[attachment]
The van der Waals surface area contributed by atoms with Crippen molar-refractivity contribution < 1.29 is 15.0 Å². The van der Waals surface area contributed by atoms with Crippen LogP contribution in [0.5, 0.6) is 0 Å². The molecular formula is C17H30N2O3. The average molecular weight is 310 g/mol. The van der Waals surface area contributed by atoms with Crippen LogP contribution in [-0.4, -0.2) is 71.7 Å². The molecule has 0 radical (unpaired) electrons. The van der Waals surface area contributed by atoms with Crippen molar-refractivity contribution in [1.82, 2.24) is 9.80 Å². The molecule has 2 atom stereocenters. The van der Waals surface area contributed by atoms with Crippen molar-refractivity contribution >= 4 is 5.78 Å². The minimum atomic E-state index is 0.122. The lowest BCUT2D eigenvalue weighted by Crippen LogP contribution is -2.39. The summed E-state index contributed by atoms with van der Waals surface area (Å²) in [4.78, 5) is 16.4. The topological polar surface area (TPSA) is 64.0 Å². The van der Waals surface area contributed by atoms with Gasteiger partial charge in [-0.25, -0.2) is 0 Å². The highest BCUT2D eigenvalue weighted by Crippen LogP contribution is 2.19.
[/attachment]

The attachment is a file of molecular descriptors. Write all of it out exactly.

The van der Waals surface area contributed by atoms with Crippen molar-refractivity contribution < 1.29 is 15.0 Å². The van der Waals surface area contributed by atoms with Crippen LogP contribution in [0.5, 0.6) is 0 Å². The molecular formula is C17H30N2O3. The average molecular weight is 310 g/mol. The van der Waals surface area contributed by atoms with Crippen LogP contribution in [-0.4, -0.2) is 71.7 Å². The molecule has 0 radical (unpaired) electrons. The van der Waals surface area contributed by atoms with Crippen molar-refractivity contribution in [1.82, 2.24) is 9.80 Å². The molecule has 2 atom stereocenters. The van der Waals surface area contributed by atoms with Crippen molar-refractivity contribution >= 4 is 5.78 Å². The minimum atomic E-state index is 0.122. The lowest BCUT2D eigenvalue weighted by Crippen LogP contribution is -2.39. The summed E-state index contributed by atoms with van der Waals surface area (Å²) in [4.78, 5) is 16.4. The topological polar surface area (TPSA) is 64.0 Å². The van der Waals surface area contributed by atoms with Gasteiger partial charge in [-0.25, -0.2) is 0 Å². The highest BCUT2D eigenvalue weighted by Crippen LogP contribution is 2.19.